about 28,000 years ago: Earliest known Australian rock art engraved and painted

about 20,000 years ago: Earliest evidence of the boomerang in Australia

about 12,000 years ago: Sea level rises, separating Tasmania from mainland

about 5000 years ago: Arrival of the dingo, Australia’s first domesticated species

1606 Dutch explorer Willem Janssen becomes first European to map parts of the Australian coast

about 1700 Makasar from Sulawesi visit northern Australia and trade with Aboriginal people

1770 Lieutenant James Cook claims east coast of Australia for Britain

1788 Captain Arthur Phillip establishes convict settlement at Sydney Cove

1792 Aboriginal warrior Pemulwuy leads resistance against Sydney colonists

1797 Introduction and improvement of merino sheep

1802–03 Matthew Flinders circumnavigates continent, which he names ‘Australia’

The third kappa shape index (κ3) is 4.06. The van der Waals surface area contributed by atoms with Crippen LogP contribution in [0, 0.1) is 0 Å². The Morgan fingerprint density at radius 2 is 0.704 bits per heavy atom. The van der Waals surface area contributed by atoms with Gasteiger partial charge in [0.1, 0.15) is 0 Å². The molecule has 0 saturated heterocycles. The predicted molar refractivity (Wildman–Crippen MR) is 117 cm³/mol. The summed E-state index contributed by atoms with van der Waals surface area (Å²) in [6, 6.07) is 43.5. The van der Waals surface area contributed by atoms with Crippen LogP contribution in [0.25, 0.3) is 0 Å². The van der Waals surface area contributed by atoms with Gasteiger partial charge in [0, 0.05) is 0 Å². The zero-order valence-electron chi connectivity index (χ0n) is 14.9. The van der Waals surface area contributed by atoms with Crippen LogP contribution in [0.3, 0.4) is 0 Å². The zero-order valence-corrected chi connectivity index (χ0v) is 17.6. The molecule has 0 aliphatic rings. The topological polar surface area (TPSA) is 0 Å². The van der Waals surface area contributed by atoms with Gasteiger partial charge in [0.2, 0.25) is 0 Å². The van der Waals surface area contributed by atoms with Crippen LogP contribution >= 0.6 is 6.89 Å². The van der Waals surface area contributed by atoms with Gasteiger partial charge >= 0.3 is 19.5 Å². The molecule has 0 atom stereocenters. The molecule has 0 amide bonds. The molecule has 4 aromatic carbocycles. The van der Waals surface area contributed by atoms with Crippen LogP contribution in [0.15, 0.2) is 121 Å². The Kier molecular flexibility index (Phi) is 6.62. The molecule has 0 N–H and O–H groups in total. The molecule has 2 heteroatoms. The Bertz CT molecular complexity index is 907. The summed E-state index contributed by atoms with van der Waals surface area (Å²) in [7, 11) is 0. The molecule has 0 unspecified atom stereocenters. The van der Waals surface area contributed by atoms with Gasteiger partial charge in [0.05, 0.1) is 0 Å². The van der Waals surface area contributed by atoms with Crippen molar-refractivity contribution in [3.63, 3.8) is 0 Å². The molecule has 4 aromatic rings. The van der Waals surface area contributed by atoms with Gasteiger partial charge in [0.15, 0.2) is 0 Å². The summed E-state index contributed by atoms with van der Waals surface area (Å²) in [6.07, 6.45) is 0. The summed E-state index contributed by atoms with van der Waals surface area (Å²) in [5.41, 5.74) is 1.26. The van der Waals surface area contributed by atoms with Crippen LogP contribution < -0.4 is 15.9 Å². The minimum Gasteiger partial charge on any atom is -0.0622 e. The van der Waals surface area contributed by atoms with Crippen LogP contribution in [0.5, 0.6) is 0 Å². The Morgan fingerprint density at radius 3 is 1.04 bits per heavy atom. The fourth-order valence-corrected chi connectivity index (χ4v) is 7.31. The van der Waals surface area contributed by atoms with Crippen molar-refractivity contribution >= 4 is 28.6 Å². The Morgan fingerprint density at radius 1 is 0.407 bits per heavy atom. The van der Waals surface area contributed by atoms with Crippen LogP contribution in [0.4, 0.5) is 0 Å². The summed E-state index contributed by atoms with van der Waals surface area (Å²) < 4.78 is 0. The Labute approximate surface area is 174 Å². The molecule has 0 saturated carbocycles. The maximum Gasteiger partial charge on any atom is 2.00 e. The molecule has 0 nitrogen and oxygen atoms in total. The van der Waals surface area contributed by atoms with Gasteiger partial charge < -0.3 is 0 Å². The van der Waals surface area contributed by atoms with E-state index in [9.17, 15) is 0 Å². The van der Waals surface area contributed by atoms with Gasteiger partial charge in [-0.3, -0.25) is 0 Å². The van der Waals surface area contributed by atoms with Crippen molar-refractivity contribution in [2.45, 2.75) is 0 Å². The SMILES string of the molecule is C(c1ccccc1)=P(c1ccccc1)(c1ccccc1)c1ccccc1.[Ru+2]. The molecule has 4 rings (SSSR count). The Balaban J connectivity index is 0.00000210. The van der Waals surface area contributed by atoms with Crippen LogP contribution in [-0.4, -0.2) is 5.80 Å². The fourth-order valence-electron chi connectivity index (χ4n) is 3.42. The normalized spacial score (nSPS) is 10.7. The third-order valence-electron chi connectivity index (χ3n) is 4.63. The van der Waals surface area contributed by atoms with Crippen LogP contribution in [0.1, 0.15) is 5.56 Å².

1813 Blaxland, Lawson and Wentworth cross Blue Mountains

1830 The ‘Black Line’ — settler force attempts to corral Aboriginal people on the Tasman Peninsula

1836 Governor Richard Bourke funds Protestant and Catholic churches in New South Wales on equal basis

1838 Myall Creek massacre, New South Wales

1851 Gold rushes in New South Wales and Victoria begin

1854 Rebellion of goldminers at Eureka Stockade, Ballarat, Victoria

1854 Australia’s first railway line opens in Victoria

1856 Secret ballot introduced and all adult men given the vote, South Australia

1856 Melbourne building workers win an eight-hour day

1858 First organised game of Australian Rules football

1859 Rabbits successfully introduced into Australia

1861 First Melbourne Cup horse race

1868 Convict transportation to Australia ends

1868 Aboriginal cricket team tours England

1872 Free, compulsory and secular education introduced, Victoria